An underground photography mission
Gaza-Egypt border in the southern Gaza Strip
By Mohammed Salem
It was not easy to get in to the tunnels’ area on the Gaza-Egypt border. I had to make an enormous effort to obtain a permit from the Hamas-run interior ministry because there is a ban on photography in this area for apparent security reasons. Once I had the permit, I headed straight to the area where I was stopped at several police checkpoints before finally getting to one of the smuggling tunnels. It took me a few minutes to take in the area and see the real situation with my own eyes, not as it is described by others. Hundreds of tunnel entrances were covered by tents in an attempt to hide the location and Egyptian army tanks were close by, guarding the border.
One of the tunnel workers, Abu Mohammed, offered to let me see his tunnel. At the entrance, his colleagues were sleeping and having a rest after some hard work while the other shifts were working underground. Abu Mohammed decided to accompany me to help me while I was photographing inside the tunnel. I was surprised and a bit frightened to see a 20 meter-deep hole, and wasn’t so happy about going down into the dark. Abu Mohammed encouraged me, saying that you descend on a rope operated by an electric generator, assuring me that the rope was strong enough to carry heavy construction materials. I tied my cameras around my body and the adventure began.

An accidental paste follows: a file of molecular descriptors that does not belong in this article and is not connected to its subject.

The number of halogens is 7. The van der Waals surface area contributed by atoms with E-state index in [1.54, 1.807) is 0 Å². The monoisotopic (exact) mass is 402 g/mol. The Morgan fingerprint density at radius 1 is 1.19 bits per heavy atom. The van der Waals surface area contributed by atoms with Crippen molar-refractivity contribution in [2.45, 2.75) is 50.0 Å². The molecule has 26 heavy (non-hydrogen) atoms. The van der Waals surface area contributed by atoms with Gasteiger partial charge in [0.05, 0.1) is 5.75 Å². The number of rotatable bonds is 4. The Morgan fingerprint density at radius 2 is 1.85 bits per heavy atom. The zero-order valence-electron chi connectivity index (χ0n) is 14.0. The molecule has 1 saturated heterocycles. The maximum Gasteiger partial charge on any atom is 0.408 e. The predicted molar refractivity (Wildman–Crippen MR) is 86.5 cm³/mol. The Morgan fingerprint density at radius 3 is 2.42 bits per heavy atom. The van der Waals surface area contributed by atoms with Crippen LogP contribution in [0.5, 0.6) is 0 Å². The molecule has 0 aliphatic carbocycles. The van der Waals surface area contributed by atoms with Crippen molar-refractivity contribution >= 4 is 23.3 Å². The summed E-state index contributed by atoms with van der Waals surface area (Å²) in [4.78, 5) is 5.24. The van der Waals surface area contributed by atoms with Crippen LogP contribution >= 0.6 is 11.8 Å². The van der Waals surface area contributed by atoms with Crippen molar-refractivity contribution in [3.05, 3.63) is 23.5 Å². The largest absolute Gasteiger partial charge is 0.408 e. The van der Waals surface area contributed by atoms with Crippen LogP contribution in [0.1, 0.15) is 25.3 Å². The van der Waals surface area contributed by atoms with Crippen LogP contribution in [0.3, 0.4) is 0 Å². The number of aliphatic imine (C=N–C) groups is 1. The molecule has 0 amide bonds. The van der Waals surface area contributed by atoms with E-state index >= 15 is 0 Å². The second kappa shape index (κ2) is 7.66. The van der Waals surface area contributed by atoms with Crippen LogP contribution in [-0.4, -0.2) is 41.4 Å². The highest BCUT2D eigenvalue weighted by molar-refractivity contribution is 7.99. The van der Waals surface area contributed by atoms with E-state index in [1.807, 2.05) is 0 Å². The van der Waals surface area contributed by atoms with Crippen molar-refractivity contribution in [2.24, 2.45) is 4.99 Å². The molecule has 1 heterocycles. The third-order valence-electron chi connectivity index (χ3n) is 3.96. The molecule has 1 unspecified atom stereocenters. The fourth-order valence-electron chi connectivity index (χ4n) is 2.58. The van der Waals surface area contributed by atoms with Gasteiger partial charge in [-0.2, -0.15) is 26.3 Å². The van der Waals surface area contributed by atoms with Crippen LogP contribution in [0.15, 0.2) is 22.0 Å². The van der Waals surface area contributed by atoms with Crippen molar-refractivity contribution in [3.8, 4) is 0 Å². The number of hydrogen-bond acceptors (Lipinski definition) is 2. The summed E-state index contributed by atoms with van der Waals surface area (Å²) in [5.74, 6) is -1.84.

I had a very weird feeling while going down, but it was interesting. When I arrived underground, two of the tunnel’s workers shouted a warm welcome as they saw me as a guest. They were very happy to see a new face. Cautiously I began walking inside the underground passage, which runs about one kilometer (0.6 miles) to the Egyptian side. For my part, it was like a trip to another planet or a completely different world. The workers continued their work and I managed to document them while they were repairing their damaged tunnel and resting. I could hear some murmurings and sounds coming from a neighboring tunnel that was separated from us only by a wall of sand. I almost got lost and started to enter another tunnel run by other people, but the workers notified me. It was not an easy hour. It was very hot and humid, and shooting pictures was very difficult due to the weak light. Even breathing was not as easy as I thought.
I looked at my mobile and saw there was no connection. But the workers have their own telecommunication network. They have one handset at the entrance of the tunnel and another two handsets underground to facilitate their work. The handsets were connected by a cable running along the tunnel.
I had a break with the workers and was very impressed by their hospitality. Abu Mohammed ordered coffee for us by the communication system and minutes later the coffee was delivered by the same rope. Chatting and having fun, I wondered if they were not afraid of the Egyptian security forces’ crackdown campaign on tunnels. They agreed that life was not easy.
The tunnel network was established as a result of a blockade intensified by Israel after the Hamas movement seized Gaza Strip from its rival Fatah in 2007. Egyptian security forces have stepped up a crackdown campaign on smuggling tunnels since Egypt’s Islamist president Mohammed Mursi was toppled last June.
When I decided to leave, the guys helped me ascend the rope and waved goodbye. The adventure taught me that some people work underground to live, or survive, on the ground.